It’s not easy to create something out of nothing. There were a lot of decisions we had to make before starting to code our first product at The Coral Project.
Whatever we build, there are some key principles we have to stick to:
• It has to be easy to deploy.
We’re building for a broad range of publishers, some big with their own development teams, some small without any developers on staff.
• It has to be flexible with the fewest possible updates, restarts, and pokes.
Each publisher will have their own instance of our products, so we can’t guarantee that any updates will be installed. Finding ways to update functionality without touching the server is at the forefront of our minds.
• It has to be accessible to the open source community.
In a future post, we’ll talk more about the opportunities and challenges that come with this. Let’s just say that everything we do, we do it for you.
• It is language agnostic (as much as possible, anyway.)
This means that each piece we build can be written in the most appropriate language. This also opens the door for more people with a variety of skill sets to contribute.
• It has to be appropriate for mobile, and future proofed (as much as possible.)
This is initially a two-year project. We hope that what we make will be useful far beyond that. Do you know how people will interact with technology then? Neither do we so we’re not going to lock ourselves in.
For deployment, we chose Docker, which should make what we make easy to run and means that we don’t have to worry about different machines and environments. We encourage others to wrap our software in their deployment tools of choice, or build it from source and launch it themselves. To each their own.
Going with Go
We’re using Go for the majority of our server side needs. It has an enthusiastic and growing community. The robustness of its type system and other guarantees will mean that we can avoid run-time errors, and it has a very mature group of libraries that we can use in our basic components. It’s easy to deploy – it compiles to a single file; it’s very efficient, so can be run on less powerful hardware, and it’s very fast. On top of all that, it has the support of Google, where it was first constructed. All the members of our team are pretty new to Go, and so far are really enjoying programming in it.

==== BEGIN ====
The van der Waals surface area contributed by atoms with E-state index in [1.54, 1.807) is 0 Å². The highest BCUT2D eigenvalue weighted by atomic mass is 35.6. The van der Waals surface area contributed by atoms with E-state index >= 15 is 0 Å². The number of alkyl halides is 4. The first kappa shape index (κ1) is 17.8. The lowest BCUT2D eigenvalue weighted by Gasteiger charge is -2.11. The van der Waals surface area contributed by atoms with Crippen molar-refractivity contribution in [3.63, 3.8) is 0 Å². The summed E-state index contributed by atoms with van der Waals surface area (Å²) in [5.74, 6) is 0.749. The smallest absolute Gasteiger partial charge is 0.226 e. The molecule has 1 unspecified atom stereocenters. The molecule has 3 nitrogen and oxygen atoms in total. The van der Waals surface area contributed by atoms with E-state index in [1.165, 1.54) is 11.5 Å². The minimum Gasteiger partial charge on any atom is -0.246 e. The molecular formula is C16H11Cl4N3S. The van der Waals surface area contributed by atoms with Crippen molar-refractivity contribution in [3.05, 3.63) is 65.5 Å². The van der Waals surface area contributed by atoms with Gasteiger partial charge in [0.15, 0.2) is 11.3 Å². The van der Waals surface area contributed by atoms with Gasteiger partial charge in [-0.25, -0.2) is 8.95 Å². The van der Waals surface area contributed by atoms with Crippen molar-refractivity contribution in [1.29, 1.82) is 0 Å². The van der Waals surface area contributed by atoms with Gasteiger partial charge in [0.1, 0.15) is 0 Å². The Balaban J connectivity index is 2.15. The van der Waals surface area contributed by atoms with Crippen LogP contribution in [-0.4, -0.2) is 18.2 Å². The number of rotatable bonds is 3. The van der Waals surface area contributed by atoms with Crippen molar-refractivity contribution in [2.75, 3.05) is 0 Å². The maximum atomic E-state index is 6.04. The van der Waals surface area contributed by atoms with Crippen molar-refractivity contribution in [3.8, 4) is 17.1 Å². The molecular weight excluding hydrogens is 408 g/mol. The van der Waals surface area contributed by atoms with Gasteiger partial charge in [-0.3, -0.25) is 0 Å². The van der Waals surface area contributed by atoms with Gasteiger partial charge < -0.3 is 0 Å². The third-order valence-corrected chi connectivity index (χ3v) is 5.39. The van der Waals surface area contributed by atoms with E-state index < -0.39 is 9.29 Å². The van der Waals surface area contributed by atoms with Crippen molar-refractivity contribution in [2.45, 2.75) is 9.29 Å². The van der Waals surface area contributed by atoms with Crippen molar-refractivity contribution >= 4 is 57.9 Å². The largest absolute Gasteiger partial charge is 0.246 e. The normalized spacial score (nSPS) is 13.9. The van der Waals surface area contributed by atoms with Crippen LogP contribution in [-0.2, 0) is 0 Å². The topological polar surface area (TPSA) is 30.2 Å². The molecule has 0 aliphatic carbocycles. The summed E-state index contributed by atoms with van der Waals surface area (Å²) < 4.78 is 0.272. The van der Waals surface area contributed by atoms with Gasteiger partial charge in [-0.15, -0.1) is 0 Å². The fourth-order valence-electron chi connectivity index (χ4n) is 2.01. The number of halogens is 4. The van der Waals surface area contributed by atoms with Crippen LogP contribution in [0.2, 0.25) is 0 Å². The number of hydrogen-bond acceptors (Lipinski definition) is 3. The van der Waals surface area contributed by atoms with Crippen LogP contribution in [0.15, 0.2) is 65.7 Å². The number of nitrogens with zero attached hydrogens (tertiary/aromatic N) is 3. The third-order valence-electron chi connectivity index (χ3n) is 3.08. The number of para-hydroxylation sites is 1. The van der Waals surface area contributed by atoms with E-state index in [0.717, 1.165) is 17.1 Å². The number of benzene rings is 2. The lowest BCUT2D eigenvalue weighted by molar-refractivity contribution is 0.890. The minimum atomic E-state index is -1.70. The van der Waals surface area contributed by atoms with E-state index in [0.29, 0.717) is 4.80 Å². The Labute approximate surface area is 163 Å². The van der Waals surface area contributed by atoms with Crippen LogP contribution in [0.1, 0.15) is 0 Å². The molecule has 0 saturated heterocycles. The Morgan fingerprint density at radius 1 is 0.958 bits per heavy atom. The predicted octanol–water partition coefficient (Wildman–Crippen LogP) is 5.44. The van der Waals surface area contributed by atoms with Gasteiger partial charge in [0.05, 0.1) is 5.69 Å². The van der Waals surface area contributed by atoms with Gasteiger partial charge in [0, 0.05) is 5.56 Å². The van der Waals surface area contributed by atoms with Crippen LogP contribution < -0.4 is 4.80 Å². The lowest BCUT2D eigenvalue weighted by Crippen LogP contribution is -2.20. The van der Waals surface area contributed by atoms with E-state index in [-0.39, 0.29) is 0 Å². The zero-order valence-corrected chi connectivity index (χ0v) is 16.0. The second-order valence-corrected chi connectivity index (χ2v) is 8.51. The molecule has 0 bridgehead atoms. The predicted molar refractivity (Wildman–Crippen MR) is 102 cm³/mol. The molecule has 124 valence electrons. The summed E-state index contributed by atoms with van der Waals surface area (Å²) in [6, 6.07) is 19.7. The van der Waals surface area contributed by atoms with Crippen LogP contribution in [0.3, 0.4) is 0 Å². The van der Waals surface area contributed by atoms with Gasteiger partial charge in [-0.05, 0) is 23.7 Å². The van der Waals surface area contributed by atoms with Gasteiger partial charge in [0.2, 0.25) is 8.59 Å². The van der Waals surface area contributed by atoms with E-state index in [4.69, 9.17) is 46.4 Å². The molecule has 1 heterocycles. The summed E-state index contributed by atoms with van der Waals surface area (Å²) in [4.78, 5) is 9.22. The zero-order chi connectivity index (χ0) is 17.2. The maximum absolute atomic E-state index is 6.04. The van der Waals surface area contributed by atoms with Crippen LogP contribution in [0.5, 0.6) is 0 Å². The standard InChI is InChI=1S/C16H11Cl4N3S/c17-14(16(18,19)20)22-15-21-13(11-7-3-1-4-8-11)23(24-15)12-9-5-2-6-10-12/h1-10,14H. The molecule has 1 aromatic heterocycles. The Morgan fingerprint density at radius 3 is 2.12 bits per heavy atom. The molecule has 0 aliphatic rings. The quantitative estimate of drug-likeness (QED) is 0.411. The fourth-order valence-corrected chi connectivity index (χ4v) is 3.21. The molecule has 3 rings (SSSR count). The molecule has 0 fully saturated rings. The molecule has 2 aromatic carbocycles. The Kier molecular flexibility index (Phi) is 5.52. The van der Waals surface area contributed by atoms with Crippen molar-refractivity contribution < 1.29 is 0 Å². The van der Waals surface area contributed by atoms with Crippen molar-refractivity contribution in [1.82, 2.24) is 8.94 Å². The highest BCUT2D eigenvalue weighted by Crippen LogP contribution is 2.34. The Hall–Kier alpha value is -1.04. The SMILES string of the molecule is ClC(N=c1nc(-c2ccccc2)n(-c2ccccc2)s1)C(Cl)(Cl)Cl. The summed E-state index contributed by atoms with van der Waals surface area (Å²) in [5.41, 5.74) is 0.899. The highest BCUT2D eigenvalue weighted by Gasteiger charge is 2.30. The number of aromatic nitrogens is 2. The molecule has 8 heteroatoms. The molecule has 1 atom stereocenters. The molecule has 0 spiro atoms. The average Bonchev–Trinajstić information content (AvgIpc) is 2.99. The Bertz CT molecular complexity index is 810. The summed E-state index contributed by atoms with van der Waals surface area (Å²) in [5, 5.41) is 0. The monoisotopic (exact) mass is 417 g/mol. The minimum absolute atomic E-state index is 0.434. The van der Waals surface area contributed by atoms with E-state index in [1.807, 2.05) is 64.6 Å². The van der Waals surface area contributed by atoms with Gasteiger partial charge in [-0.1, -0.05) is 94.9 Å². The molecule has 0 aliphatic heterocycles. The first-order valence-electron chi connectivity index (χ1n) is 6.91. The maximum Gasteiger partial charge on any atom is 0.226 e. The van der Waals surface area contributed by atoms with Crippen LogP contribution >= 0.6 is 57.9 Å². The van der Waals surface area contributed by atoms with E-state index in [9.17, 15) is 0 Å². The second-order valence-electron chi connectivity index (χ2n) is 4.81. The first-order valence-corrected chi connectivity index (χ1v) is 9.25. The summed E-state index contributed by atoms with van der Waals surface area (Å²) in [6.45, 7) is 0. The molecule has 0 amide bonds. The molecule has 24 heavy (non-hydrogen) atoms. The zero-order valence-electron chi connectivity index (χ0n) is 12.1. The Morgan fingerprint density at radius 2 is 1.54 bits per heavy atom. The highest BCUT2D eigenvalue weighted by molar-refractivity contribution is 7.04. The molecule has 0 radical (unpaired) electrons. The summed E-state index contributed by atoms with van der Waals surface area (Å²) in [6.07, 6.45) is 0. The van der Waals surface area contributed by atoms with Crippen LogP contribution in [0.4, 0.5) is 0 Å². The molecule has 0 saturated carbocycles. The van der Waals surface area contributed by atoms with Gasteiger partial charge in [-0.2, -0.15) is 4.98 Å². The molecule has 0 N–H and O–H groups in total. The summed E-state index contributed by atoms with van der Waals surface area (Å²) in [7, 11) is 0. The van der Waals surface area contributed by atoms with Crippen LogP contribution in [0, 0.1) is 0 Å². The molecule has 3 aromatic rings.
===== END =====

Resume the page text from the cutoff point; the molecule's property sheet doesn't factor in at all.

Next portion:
React with Flux on the front end
There is a lot going on these days with front end frameworks. We want to take advantage of recent advances in front end application design while maintaining good browser compatibility and simple tooling for development. We also wanted to choose a language with a strong community, and one that we think will grow in popularity over the coming years.
We spent a lot of time looking at Backbone, Angular, React and Ember. Anyone of these frameworks would do a fine job in creating strong software. However, working with a DOM is our least favorite part of front end dev, and React’s Virtual DOM completely abstracts away without having to worry about the complexities of the DOM. This has enabled a lot of very attractive features:
- The diff-based rendering only updates things that have changed, making it fast and eliminating UI headaches such as losing content of input boxes and rapid changes in page length that mess with the scrolling
- Since the view layer is completely modeled, we can target native iOS, Android, OSX and Windows apps from a single code base
- Component based architecture is a very elegant approach to packaging templates and logic, creating a very modular and extensible application.
To compliment React, we are using the Redux flavor of Flux to standardize and simplify the application architecture. Flux reduces the universe of callbacks, promises and other async flows into a single action loop. This is a breath of fresh air for anyone who has tried to pick up a significant application and figure out exactly what is going on. In addition, the replayability of action sequences opens up new frontiers of debugging and application analysis. As our products grow in number and complexity, we hope these principles will help us maintain sanity as well as make it easy for others to contribute.
As for Python… as we build our products, pieces of them will be in a couple of different languages. For our first product, we’re doing the data science piece in Python, because of the maturity of the libraries and the fact that most data scientists already use it.
As we move forward, we’ll go through a cycle with each of the different technologies, seeing how users and others respond to them. If it seems like the right decision, we’re open to switching to something else.
These are just some of our initial thought processes and choices while building at The Coral Project.
When you approach a significant green-field project, how do you make those first few crucial decisions? Tweet at us and let us know.